One of the things I have noticed while walking around my neighborhood are the drawings hanging on fences, doors, and in windows thanking people for the bravery they are showing during this COVID-19 pandemic. There are hearts, rainbows, and other messages of support. I have seen many stories in the paper and on the news about these heroic people. These all touched my heart, and I wanted to make my own tribute to those people who are out there keeping the mail and groceries delivered, the police and firemen who are doing their jobs under difficult conditions, and the men and women who are still working in those businesses considered “essential.” Since I am a quilter, I made a small quilted red heart to put in my window. I live on the 5th floor of a condo building, and I don’t know if anyone has even noticed my efforts to honor these folks, but I know it is there and it gives me comfort and reminds me of how grateful I am for all the work they are doing.

I have been making cloth masks and donating them to one of my quilt guilds. My cousin Jackie is a nurse, and I know how much these are appreciated. She has some of the masks that I made, which gives me comfort knowing that this simple act of kindness can make a difference in the life of someone on the front line.

The highlight of my week is the Sunday morning church service. I am grateful that my church has the technology to be able to livestream the service on Sunday morning. While I miss being in the actual building, I can experience the warmth of our congregation, while watching the service online. And the music makes a joyous thing even better. Both John and Emma’s messages have been right on point and have given me the inspiration and insight into understanding God’s love for all of us.

A while ago, the women’s group read the book Proof of Heaven written by Dr. Eben Alexander. There were three lines in the book that really stood out for me. They were: “You are loved and cherished. You have nothing to fear. There is nothing you can do wrong.”  Those words have stayed with me, and I have them posted on my refrigerator door. They remind me that God is always watching over me and that these difficult days shall pass and things will get better, and for that I am ever grateful.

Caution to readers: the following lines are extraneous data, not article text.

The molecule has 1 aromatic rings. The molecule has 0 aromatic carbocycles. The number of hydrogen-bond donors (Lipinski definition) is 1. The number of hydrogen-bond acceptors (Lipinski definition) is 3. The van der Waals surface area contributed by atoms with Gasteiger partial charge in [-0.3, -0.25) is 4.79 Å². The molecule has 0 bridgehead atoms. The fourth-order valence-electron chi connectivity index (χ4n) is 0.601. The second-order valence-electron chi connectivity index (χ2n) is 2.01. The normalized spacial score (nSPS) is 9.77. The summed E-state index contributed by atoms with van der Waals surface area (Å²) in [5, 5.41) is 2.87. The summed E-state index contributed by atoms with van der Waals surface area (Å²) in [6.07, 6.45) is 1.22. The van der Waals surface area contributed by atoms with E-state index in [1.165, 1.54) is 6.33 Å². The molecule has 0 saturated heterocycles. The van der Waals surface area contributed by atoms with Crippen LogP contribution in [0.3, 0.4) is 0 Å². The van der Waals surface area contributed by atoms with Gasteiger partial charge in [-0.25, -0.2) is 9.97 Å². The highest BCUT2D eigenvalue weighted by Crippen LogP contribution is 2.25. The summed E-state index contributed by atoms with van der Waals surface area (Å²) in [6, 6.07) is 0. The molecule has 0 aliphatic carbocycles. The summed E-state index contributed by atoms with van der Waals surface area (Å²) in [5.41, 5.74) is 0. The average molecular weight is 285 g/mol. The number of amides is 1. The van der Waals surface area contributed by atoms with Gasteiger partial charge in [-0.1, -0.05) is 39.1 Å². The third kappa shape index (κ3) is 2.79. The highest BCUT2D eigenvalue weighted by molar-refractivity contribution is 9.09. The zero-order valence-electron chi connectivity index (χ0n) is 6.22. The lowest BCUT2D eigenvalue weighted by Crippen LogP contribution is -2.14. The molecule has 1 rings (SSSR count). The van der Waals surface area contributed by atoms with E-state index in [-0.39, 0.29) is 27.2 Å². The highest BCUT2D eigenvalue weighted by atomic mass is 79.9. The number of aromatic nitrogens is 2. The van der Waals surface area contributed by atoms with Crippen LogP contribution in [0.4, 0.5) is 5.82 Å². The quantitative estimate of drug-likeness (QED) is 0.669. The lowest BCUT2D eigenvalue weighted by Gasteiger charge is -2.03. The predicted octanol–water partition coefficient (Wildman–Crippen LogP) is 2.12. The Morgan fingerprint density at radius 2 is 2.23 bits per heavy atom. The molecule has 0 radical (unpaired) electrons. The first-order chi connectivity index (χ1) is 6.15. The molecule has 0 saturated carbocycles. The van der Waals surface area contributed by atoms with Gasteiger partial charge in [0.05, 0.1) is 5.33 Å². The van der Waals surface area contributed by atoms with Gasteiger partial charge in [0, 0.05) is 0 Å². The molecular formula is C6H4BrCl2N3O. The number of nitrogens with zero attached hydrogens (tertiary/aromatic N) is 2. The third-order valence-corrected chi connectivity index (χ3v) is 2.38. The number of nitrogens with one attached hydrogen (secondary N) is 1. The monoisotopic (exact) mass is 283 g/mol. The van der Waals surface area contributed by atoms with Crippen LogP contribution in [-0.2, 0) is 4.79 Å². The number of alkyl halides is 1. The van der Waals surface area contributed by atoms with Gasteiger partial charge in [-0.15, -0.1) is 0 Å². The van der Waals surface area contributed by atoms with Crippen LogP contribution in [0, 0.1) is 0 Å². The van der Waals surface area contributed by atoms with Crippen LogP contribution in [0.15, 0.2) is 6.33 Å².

Together in Spirit: Gratitude

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Music that Calms Us from Kate Dobin

When my kids were babies, I sang to them often. It was just as much a way to pass the time myself as it was to calm them. As is likely common, I would revert to songs of my childhood – songs whose words will never leave my head no matter how many years go by without recalling them. For me, those always seem to be songs I learned in children’s church choir. In the past few weeks, as I once again seek a way to calm my children and a way to pass the time myself, these songs have returned. I share two of these songs with you all. These songs fill me with gratitude for the gift of these simple times, and for the reminder that God is with us – Day by Day.

Together in Spirit: Overwhelm

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A Photo from Emma Brewer-Wallin
In these turbulent days, when I have been feeling most overwhelmed by fear and uncertainty, it feels like my worries are collecting like heavy stones. On these days, I take a walk by the river and make a pile of rocks (called a cairn) – each rock represents one of my fears.
We join our hearts as a community. What worries would you add to our collective pile?

Together in Spirit: Overwhelm

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A Comforting Poem from Edith Johansen

Although we cannot be together in person, we can join together in the spirit of community and faith. Together in Spirit is FCC of Milton’s way of inviting the church community to share short reflections of life with each other.

“When my son died, someone sent me this poem. It brought peace and calm to me during a stressful time in my life.”

Together in Spirit: Overwhelm

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A Favorite Song from Barbara and Marshall Levy

Although we cannot be together in person, we can join together in the spirit of community and faith. Together in Spirit is FCC of Milton’s way of inviting the church community to share short reflections of life with each other.

A favorite song in times of trouble for Barbara and Marshall Levy is Be Not Afraid, especially the lines, “Be not afraid / I go before you always / Come follow me / And I will give you rest.”